BEIJING (Reuters) - U.S. President Donald Trump's pick for ambassador to China, Terry Branstad, said he would help increase trade in a "win-win" for both countries, Chinese state media reported, amid concerns over protectionist talk from the new U.S. administration.
Trump has railed against China's trade practices, blaming them for U.S. job losses, and has threatened to impose punitive tariffs on Chinese imports.
Beijing says it will work with Washington to resolve any trade disputes, but state media has warned of retaliation if Trump takes the first steps toward a trade war.
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Branstad, currently the governor of Iowa, said he would help to work out differences and that there was immense potential for more Chinese investment in the United States.
"We want to continue to enhance the relationship and to increase trade between our two countries," Branstad told China's official Xinhua news agency in an interview in the United States published late on Thursday.
"I hope ... that I can play a constructive role trying to work out many of these differences in a way that makes it a win-win. It is beneficial to both of our countries, and also benefits the rest of the world," Xinhua cited Branstad as saying.
"I think we have seen just the tip of the iceberg of the potential (Chinese) investments here," he said.
Trump's nomination of Branstad, a longtime Republican governor who has developed relationships with Chinese President Xi Jinping and other Chinese leaders, was well-received, even among some Democrats.
He still faces a confirmation hearing.
Trump has moved to fill his administration with critics of China's trade policies, including Wilbur Ross for Commerce Secretary, Robert Lighthizer for U.S. Trade Representative, and Peter Navarro, an economist and China hawk who will serve as a White House adviser.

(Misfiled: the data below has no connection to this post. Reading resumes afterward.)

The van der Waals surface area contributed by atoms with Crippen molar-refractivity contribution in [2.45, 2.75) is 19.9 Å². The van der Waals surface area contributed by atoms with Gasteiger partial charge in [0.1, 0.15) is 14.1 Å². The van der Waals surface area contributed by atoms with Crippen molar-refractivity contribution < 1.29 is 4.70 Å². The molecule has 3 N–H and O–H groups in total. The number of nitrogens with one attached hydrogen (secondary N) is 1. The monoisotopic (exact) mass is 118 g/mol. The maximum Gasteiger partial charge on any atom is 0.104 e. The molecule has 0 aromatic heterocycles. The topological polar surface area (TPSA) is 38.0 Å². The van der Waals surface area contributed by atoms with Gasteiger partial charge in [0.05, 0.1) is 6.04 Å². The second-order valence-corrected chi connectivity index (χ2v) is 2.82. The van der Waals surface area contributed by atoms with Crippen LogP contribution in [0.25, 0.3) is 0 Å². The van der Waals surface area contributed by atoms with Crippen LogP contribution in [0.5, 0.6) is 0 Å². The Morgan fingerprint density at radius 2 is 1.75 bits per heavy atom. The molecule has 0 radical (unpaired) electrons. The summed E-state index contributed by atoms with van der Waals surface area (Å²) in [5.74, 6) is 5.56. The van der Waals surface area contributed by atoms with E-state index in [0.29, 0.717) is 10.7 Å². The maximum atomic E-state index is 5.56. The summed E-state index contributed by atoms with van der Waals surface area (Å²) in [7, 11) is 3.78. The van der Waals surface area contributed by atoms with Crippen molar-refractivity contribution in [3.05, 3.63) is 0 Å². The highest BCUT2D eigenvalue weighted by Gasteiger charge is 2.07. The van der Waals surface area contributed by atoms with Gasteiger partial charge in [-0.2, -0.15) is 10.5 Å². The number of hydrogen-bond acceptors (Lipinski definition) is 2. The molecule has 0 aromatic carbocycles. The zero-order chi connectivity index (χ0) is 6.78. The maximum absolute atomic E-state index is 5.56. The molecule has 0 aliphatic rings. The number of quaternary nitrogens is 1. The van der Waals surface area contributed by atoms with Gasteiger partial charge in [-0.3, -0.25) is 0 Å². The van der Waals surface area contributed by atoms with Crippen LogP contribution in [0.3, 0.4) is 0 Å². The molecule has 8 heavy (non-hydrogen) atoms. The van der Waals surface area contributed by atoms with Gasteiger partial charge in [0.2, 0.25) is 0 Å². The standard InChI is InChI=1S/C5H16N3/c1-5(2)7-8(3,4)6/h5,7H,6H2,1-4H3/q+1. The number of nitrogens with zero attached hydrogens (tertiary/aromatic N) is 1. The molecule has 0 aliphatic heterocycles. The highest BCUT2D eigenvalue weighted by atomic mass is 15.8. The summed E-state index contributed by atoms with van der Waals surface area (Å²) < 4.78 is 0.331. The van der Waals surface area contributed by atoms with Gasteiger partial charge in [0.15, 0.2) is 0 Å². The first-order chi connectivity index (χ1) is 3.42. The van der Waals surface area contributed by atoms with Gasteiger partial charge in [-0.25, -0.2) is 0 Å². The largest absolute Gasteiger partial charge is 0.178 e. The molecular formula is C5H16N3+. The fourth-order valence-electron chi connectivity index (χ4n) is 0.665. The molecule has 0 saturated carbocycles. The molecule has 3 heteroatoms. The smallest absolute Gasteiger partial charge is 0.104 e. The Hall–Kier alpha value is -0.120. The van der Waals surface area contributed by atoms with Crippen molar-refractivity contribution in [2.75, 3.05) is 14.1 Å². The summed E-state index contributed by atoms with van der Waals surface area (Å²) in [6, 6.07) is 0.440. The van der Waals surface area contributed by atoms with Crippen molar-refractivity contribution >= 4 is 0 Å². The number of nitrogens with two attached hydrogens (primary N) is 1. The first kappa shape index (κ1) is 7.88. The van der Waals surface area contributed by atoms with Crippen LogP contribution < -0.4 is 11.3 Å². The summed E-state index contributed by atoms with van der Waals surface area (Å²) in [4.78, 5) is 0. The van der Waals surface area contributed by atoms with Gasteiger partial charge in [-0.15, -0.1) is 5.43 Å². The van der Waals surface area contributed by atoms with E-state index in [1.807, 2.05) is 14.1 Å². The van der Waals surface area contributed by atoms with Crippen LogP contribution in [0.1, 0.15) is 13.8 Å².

Xi and Trump have yet to speak since Trump took office, though they did talk soon after Trump won the election.
Chinese Foreign Ministry spokesman Lu Kang, asked whether a call was in the offing, would only say the two countries were continuing to remain in "close contact".
Free trade advocates worry that Trump's trade team will be too quick to use tariffs to keep imports out, raising costs for manufacturers that rely on imported parts - or even sparking retaliatory trade wars.
Xi made a vigorous defense of globalization at the World Economic Forum last month, and presented China's economy as a "wide open", despite complaints from the foreign business community that Beijing has not made good on pledges of economic liberalization.
The official China Daily newspaper said on Friday that China could weather trade frictions better than the United States, as its exports accounted for a larger proportion of global trade, but that Trump's words and actions "bode ill" for relations.
"China needs to cast aside any illusions it may have had that Trump was just mouthing off to attract votes and instead be prepared for the worst," the paper said in an editorial.
Commentary from influential Chinese state-run media does not equate with policy, but can be reflective of official thinking.
Trump's daughter, Ivanka Trump, was greeted by China's ambassador to the United States, Cui Tiankai, at a Lunar New Year reception at the embassy in Washington on Thursday.
The China Daily said her father had "broken a tradition" of U.S. presidents "sending New Year's greetings to people of Chinese origin in the United States for their most important festival".
(Reporting by Michael Martina; Additional reporting by Ben Blanchard in Beijing; Editing by Nick Macfie)